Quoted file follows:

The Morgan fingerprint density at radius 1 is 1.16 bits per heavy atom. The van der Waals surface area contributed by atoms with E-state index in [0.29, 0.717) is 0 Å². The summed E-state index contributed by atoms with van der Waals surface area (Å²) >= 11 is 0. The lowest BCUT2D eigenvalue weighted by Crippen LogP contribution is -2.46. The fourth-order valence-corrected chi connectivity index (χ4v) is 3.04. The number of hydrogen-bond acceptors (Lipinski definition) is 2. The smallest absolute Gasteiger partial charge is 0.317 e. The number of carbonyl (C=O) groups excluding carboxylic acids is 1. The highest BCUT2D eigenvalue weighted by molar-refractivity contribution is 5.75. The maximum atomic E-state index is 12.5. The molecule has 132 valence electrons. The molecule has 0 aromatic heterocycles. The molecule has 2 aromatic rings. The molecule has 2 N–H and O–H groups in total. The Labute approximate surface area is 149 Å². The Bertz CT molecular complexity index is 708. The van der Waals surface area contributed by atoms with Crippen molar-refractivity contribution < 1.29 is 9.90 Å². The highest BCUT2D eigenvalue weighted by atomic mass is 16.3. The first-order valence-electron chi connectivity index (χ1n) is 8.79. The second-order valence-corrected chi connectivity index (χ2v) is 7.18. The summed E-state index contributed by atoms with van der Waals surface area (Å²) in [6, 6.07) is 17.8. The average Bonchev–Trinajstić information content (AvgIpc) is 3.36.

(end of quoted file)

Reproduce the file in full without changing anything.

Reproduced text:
The Morgan fingerprint density at radius 1 is 1.16 bits per heavy atom. The van der Waals surface area contributed by atoms with E-state index in [0.29, 0.717) is 0 Å². The summed E-state index contributed by atoms with van der Waals surface area (Å²) >= 11 is 0. The lowest BCUT2D eigenvalue weighted by Crippen LogP contribution is -2.46. The fourth-order valence-corrected chi connectivity index (χ4v) is 3.04. The number of hydrogen-bond acceptors (Lipinski definition) is 2. The smallest absolute Gasteiger partial charge is 0.317 e. The number of carbonyl (C=O) groups excluding carboxylic acids is 1. The highest BCUT2D eigenvalue weighted by molar-refractivity contribution is 5.75. The maximum atomic E-state index is 12.5. The molecule has 132 valence electrons. The molecule has 0 aromatic heterocycles. The molecule has 2 aromatic rings. The molecule has 2 N–H and O–H groups in total. The Labute approximate surface area is 149 Å². The Bertz CT molecular complexity index is 708. The van der Waals surface area contributed by atoms with Crippen molar-refractivity contribution < 1.29 is 9.90 Å². The highest BCUT2D eigenvalue weighted by atomic mass is 16.3. The first-order valence-electron chi connectivity index (χ1n) is 8.79. The second-order valence-corrected chi connectivity index (χ2v) is 7.18. The summed E-state index contributed by atoms with van der Waals surface area (Å²) in [6, 6.07) is 17.8. The average Bonchev–Trinajstić information content (AvgIpc) is 3.36.